Twine project to protect Park County birds

After three years of work, the Gardiner FFA twine project is finally coming to fruition thanks to two grants.

The twine project began after an area photographer alerted the club that several birds of prey, specifically ospreys had twine in their nests, posing a potential safety hazard for the animals because the twine is often composed of plastics.

There were suggestions for a twine disposal and even the FFA club in Bozeman had special twine disposal units.

The Gardiner group got together and began brainstorming possible ways to fix the problem and were able to get Montana and national grants.

Yearlong Living to Serve program awarded $1,825 to the group while Montana FFA foundation matched that amount for the program.

Lori Hoppe, the group advisor, said they already developed a prototype last year, thanks to one of the members.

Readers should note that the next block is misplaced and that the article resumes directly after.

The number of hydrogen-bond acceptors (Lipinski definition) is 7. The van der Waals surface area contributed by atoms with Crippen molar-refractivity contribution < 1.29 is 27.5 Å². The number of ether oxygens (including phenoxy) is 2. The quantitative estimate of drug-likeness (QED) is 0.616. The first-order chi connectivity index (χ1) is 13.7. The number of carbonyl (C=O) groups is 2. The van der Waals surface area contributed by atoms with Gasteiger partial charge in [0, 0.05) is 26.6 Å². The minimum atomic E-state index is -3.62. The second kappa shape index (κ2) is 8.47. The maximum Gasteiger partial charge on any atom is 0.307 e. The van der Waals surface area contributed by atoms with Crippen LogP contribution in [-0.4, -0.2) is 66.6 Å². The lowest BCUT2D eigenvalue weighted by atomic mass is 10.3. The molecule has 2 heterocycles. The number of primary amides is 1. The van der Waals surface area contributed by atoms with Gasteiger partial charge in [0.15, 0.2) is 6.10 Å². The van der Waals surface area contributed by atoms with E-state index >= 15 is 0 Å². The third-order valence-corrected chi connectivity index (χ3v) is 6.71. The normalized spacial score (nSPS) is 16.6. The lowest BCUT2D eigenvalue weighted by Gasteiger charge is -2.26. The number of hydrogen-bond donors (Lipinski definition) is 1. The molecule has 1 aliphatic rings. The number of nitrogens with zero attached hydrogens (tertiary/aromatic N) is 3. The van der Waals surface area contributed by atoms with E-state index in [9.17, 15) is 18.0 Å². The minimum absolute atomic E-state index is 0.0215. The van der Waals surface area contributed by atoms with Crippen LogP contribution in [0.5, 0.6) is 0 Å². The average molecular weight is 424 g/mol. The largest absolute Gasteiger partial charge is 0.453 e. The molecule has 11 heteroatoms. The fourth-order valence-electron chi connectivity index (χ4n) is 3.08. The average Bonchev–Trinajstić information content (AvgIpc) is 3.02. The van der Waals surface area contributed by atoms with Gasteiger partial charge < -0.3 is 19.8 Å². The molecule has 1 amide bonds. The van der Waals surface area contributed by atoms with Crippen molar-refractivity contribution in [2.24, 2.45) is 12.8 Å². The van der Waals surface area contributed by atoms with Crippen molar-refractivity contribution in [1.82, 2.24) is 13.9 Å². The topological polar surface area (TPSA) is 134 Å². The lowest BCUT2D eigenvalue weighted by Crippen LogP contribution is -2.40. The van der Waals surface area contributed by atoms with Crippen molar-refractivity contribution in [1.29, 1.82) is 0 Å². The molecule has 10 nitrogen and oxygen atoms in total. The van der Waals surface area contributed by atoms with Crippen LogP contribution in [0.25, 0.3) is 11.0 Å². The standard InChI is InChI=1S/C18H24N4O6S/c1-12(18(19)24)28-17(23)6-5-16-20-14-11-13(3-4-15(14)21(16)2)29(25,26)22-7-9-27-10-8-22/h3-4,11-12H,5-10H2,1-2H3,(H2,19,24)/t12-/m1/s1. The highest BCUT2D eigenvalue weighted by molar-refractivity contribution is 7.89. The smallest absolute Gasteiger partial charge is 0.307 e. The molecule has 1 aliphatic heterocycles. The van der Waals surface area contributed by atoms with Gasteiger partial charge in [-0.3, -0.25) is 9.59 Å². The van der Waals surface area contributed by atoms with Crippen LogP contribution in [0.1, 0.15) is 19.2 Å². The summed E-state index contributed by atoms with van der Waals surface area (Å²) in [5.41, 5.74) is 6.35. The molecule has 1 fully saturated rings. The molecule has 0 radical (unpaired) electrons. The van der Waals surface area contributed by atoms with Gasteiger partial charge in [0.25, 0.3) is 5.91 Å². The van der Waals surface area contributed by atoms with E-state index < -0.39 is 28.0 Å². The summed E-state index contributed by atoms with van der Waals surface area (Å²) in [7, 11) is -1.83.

Caitlin Cunningham was in a welding program throughout school and worked on it as an independent project for the group.

“It really took me all year because I kept having to come back to it,” Cunningham said.

She is now a Montana State University student but still wants to be part of the program as much as she can when the project gets going.

Hoppe said the money will go toward creating more bins which they will set up at various green box sights throughout the county and possibly more if need be. They will also create some advertising for the pieces so farmers are aware it exists.

She said it was also important to put signage near the bins in case they get too full.

“ They are one ton feed sacks so they could get too heavy for the kids to lift up,” Hoppe said.

Each of the 30 members of Gardiner FFA have volunteered to help clear out the bins throughout the county.

Hoppe said with the grants and the new bins, the group can bring some awareness to the twine issue.